As November approaches, Dolores residents continue to deliberate how they will vote Nov. 7 on Ballot Issue No. 4A, which, if passed, would contribute $11.2 million to the construction of a new high school and other school renovations upon the awarding of the Colorado Department of Education’s BEST grant, which would provide $18 million.
The Dolores RE-4A school board voted to move forward with the bond during the September meeting.
Superintendent Reece Blincoe, who has been a superintendent for 14 years, said when he arrived in Dolores, he was struck by how unsafe the school buildings are.
“I’ve studied safety in school buildings, and when I arrived I thought Dolores’ campus was one of the more unsafe campuses I’d seen in a long time,” Blincoe said. “We had to address safety issues.”
Blincoe noted that the district’s master plan committee – 20 people who are teachers, board members, community members and professionals such as architects – helped ensure that many voices were heard in the process.
He also said school tours helped to inform people about the state of the current building.
Emily Christenson, a first grade teacher and parent of a Dolores High School senior, said passage of the bond is essential for the strength of community and education of students.
“I think we need the bond to pass so that we can build and improve our schools, because when you have strong schools, you have a stronger community,” she said.
“We’re not in compliance with CDE standards,” she said. “I think the plan is to have more open high school classrooms and common areas which will allow for more collaboration, which is definitely needed.”
Jake Carloni, owner of the Dolores Bike Hostel, also spoke of his support of the bond.
“I come from a family of teachers,” Carloni said. “I was a product of good public schools, and I really know that importance of what a good public school can do for local communities and local economies. … I t’s time for us to invest in them having a better space and more opportunities to get them.”
High School Principal Justin Schmitt said studies about the building’s age and structural health are available at the school.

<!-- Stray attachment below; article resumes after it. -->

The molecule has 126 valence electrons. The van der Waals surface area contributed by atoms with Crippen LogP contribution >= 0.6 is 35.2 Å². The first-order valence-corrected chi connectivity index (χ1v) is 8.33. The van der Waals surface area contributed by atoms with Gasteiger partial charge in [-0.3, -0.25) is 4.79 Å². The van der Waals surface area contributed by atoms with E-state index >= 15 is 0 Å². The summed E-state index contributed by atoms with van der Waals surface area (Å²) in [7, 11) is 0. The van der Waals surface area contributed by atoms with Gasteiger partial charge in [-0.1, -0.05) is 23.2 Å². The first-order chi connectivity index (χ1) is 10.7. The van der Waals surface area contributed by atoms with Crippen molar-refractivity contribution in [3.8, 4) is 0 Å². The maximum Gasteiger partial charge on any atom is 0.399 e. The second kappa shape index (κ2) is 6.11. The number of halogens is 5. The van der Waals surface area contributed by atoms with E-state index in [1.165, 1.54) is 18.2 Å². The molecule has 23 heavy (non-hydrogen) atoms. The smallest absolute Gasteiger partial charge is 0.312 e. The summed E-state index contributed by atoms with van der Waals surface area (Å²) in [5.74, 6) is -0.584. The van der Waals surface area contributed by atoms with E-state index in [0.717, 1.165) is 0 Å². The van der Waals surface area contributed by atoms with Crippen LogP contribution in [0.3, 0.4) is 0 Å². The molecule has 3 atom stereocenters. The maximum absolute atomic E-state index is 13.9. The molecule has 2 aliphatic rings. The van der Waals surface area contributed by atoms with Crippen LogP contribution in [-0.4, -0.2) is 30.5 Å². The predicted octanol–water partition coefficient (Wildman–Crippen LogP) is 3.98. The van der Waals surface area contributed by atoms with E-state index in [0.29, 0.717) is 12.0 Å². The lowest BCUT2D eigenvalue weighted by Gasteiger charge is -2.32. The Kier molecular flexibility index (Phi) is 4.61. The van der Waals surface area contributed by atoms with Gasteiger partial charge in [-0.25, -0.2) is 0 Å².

“That’s really the question for our community: Do they feel that it’s time to rebuild and remodel? And if they do, the district is doing all that they can and the board is trying to do so in a way in which all the funds are well stewarded,” Schmitt said.
Parent Stacie Cost, chairwoman of the Dolores Accountability Committee, said she believes the bond would make schools a better and safer place.
“I really want this school to continue to thrive. It needs improved safety and it needs to be brought out of the flood plain and it needs to be ADA compliant,” said Cost, a physical therapist. “It needs to meet all the requirements to be handicap accessible.”
Concerns about the bond were brought up by Dolores resident William Stroop, who asked what would happen with the bond funds if the BEST grant was not approved in 2024. Would the bond become a “blank check” for the district?
“I personally think many taxpayers would like to know about that before voting,” Stroop said.
Blincoe clarified the issue.
“If we do not get the BEST grant, the bonds will not be sold. If we don’t get the BEST grant in February of 2024, we will apply again in February 2025, but the bonds absolutely do not get sold until we’re awarded the BEST grant.”
He also added that the board will pass an additional resolution at the next board meeting on Oct. 12, further emphasizing that they will not sell the bonds until they received the BEST grant.
“We are going above and beyond to make sure our community is aware of that,” Blincoe said.
The Dolores School Campaign Committee, made up of volunteers, hosted school tours and has provided information about the bond for more than a month.
The master plan was finalized in 2022, and an application turned into the BEST grant committee in February. Although the grant was not awarded this year, feedback has informed the district as it worked on the bond and application for the BEST grant in 2024.
One of the areas that BEST asked Dolores to improve, and that was highlighted as a major issue in a community survey, was the district’s plans for flood mitigation. The district is now working with Goff Engineering of Durango on a plan to remedy flooding issues.
If the BEST grant is awarded, Dolores would enter Phase 1 of the master plan, which includes building a high school, demolishing the middle school, renovating the old high school to be the new middle school, building an agriculture lab, improving the HVAC system and improving safety features around campus.